Mastitis is a condition which causes a woman's breast tissue to become painful and inflamed. It's most common in breastfeeding women, usually within the first three months after giving birth.
If mastitis is caused by breastfeeding, doctors may refer to it as lactation mastitis or puerperal mastitis. Non-breastfeeding women often have a type called periductal mastitis.
Symptoms of mastitis
Mastitis usually only affects one breast, and symptoms often develop quickly. Symptoms of mastitis can include:
- a red, swollen area on your breast that may feel hot and painful to touch
- a breast lump or area of hardness on your breast
- a burning pain in your breast that may be continuous or may only occur when you are breastfeeding
- nipple discharge, which may be white or contain streaks of blood
You may also experience flu-like symptoms, such as aches, a high temperature (fever), chills and tiredness.
When to seek medical advice
Contact your GP as soon as possible if you think you might have mastitis. It may help to try some self-help measures before your appointment.
It's important to see your GP promptly as mastitis could lead to a painful collection of pus (breast abscess), which may need to be drained surgically.
Causes of mastitis
In breastfeeding women, mastitis is often caused by a build-up of milk within the breast. This is known as milk stasis.
Milk stasis can occur for a number of reasons, including:
- a baby not properly attaching to the breast during feeding
- a baby having problems sucking
- infrequent feeds or missing feeds
In some cases, this build-up of milk can also become infected with bacteria. This is known as infective mastitis.
In non-breastfeeding women, mastitis most often occurs when the breast becomes infected as a result of damage to the nipple, such as a cracked or sore nipple, or a nipple piercing.
Read more about the causes of mastitis.
Your GP can often diagnose mastitis based on your symptoms and an examination of your breasts.
If you're breastfeeding, they may ask you to show them how you breastfeed. Try not to feel as if you're being tested or blamed – it can take time and practise to breastfeed correctly.
Your GP may request a small sample of your breast milk for testing if:
- your symptoms are particularly severe
- you've had recurrent episodes of mastitis
- you've been given antibiotics and your condition hasn't improved
This will help determine whether you have a bacterial infection and allow your GP to prescribe an effective antibiotic.
If you have mastitis and aren't breastfeeding, your GP should refer you to hospital for a specialist examination and a breast scan to rule out other conditions, particularly if your symptoms haven't improved after a few days of treatment.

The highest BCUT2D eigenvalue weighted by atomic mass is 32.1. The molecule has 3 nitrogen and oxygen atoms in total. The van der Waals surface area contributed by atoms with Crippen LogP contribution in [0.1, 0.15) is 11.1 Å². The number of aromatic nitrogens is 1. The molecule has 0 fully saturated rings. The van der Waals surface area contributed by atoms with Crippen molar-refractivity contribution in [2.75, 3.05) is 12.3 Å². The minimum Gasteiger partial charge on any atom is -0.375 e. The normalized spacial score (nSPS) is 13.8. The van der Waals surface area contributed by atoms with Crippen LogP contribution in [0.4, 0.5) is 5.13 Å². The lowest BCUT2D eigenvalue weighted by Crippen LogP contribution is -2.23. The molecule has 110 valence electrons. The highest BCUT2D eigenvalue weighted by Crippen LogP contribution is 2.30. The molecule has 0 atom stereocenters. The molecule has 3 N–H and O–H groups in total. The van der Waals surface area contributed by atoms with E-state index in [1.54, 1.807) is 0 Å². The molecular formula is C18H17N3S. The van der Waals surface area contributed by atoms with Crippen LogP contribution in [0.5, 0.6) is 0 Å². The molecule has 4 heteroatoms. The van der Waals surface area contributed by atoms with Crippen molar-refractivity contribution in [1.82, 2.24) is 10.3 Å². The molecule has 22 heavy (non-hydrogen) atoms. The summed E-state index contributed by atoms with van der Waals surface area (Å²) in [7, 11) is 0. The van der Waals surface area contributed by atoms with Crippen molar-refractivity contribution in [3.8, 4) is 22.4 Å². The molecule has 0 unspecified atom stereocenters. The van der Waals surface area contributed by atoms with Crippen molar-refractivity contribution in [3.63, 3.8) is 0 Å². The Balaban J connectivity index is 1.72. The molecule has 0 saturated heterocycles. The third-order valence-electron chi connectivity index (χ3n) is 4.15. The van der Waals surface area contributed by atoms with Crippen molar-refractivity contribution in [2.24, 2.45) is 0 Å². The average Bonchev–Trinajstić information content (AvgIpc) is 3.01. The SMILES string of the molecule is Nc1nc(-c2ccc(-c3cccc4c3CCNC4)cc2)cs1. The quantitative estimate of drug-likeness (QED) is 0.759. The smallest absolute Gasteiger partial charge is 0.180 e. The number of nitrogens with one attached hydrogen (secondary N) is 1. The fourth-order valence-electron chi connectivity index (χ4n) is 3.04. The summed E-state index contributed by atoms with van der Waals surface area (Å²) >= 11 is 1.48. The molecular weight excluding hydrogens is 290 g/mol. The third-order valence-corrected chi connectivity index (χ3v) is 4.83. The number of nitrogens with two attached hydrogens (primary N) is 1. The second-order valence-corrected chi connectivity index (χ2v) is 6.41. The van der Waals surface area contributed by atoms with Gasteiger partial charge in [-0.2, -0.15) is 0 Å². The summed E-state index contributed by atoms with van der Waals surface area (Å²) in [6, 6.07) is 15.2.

Scans you may have include an ultrasound scan or a mammogram (X-ray of the breast).
Mastitis can usually be easily treated and most women make a full recovery very quickly.
Self-help measures are often helpful, such as:
- getting plenty of rest and staying well hydrated
- using over-the-counter painkillers, such as paracetamol or ibuprofen, to reduce any pain or fever
- avoiding tight-fitting clothing – including bras – until your symptoms improve
- if you're breastfeeding, continuing to feed your baby and making sure they are properly attached to your breast
Breastfeeding your baby when you have mastitis, even if you have an infection, won't harm your baby and can help improve your symptoms.
It may also help to feed more frequently than usual, express any remaining milk after a feed, and express milk between feeds.
For non-breastfeeding women with mastitis and breastfeeding women with a suspected infection, a course of antibiotic tablets will usually be prescribed to bring the infection under control.
Read more about treating mastitis.
Although mastitis can usually be treated easily, the condition can recur if the underlying cause isn't addressed.
If you're breastfeeding, you can help reduce your risk of developing mastitis by taking steps to stop milk building up in your breasts, such as:
- breastfeed exclusively for around six months, if possible
- encourage your baby to feed frequently, particularly when your breasts feel overfull
- ensure your baby is well attached to your breast during feeds – ask for advice if you're unsure
- let your baby finish their feeds – most babies release the breast when they've finished feeding; try not to take your baby off the breast unless they're finished
- avoid suddenly going longer between feeds – if possible, cut down gradually
- avoid pressure on your breasts from tight clothing, including bras
Your GP, midwife or health visitor can advise about how to improve your breastfeeding technique. You can also call the National Breastfeeding Helpline on 0300 100 0212 for advice.